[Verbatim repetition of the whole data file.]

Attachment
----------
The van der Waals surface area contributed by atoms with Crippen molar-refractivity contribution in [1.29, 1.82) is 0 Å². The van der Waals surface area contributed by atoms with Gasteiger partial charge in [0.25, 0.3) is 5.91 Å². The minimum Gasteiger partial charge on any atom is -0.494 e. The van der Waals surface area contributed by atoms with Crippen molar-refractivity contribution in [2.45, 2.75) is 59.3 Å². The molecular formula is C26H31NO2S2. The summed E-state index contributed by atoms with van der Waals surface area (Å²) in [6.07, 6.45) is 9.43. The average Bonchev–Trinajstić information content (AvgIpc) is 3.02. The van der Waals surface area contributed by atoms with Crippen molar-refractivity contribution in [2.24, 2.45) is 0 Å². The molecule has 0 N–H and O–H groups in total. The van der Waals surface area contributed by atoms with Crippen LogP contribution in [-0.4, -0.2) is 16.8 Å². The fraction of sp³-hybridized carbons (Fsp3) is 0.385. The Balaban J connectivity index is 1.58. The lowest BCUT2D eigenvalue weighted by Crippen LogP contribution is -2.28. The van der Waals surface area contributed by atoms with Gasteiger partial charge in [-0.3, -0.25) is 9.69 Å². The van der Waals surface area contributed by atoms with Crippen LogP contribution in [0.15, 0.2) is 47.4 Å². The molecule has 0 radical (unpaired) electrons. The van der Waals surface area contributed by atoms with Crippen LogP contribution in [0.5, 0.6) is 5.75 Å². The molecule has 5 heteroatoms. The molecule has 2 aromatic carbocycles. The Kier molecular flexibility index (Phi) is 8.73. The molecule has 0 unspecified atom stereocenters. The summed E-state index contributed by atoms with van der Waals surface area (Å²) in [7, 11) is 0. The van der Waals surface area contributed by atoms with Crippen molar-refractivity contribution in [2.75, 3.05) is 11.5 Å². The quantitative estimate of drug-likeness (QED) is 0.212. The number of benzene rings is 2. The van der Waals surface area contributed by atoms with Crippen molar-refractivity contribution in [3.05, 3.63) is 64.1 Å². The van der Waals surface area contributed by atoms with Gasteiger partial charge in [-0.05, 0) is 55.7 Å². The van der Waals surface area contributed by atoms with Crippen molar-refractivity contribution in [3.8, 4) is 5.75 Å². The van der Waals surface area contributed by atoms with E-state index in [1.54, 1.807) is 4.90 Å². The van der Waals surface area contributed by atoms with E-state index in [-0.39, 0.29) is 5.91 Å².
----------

The van der Waals surface area contributed by atoms with Crippen molar-refractivity contribution in [1.29, 1.82) is 0 Å². The van der Waals surface area contributed by atoms with Gasteiger partial charge in [0.25, 0.3) is 5.91 Å². The minimum Gasteiger partial charge on any atom is -0.494 e. The van der Waals surface area contributed by atoms with Crippen molar-refractivity contribution in [2.45, 2.75) is 59.3 Å². The molecular formula is C26H31NO2S2. The summed E-state index contributed by atoms with van der Waals surface area (Å²) in [6.07, 6.45) is 9.43. The average Bonchev–Trinajstić information content (AvgIpc) is 3.02. The van der Waals surface area contributed by atoms with Crippen molar-refractivity contribution in [2.24, 2.45) is 0 Å². The molecule has 0 N–H and O–H groups in total. The van der Waals surface area contributed by atoms with Crippen LogP contribution in [-0.4, -0.2) is 16.8 Å². The fraction of sp³-hybridized carbons (Fsp3) is 0.385. The Balaban J connectivity index is 1.58. The lowest BCUT2D eigenvalue weighted by Crippen LogP contribution is -2.28. The van der Waals surface area contributed by atoms with Gasteiger partial charge in [-0.3, -0.25) is 9.69 Å². The van der Waals surface area contributed by atoms with Crippen LogP contribution in [0.15, 0.2) is 47.4 Å². The molecule has 0 radical (unpaired) electrons. The van der Waals surface area contributed by atoms with Crippen LogP contribution in [0.5, 0.6) is 5.75 Å². The molecule has 5 heteroatoms. The molecule has 2 aromatic carbocycles. The Kier molecular flexibility index (Phi) is 8.73. The molecule has 0 unspecified atom stereocenters. The summed E-state index contributed by atoms with van der Waals surface area (Å²) in [7, 11) is 0. The van der Waals surface area contributed by atoms with Crippen molar-refractivity contribution in [2.75, 3.05) is 11.5 Å². The quantitative estimate of drug-likeness (QED) is 0.212. The number of benzene rings is 2. The van der Waals surface area contributed by atoms with Crippen molar-refractivity contribution in [3.05, 3.63) is 64.1 Å². The van der Waals surface area contributed by atoms with Gasteiger partial charge in [-0.05, 0) is 55.7 Å². The van der Waals surface area contributed by atoms with Crippen molar-refractivity contribution in [3.8, 4) is 5.75 Å². The van der Waals surface area contributed by atoms with E-state index in [1.54, 1.807) is 4.90 Å². The van der Waals surface area contributed by atoms with E-state index in [-0.39, 0.29) is 5.91 Å².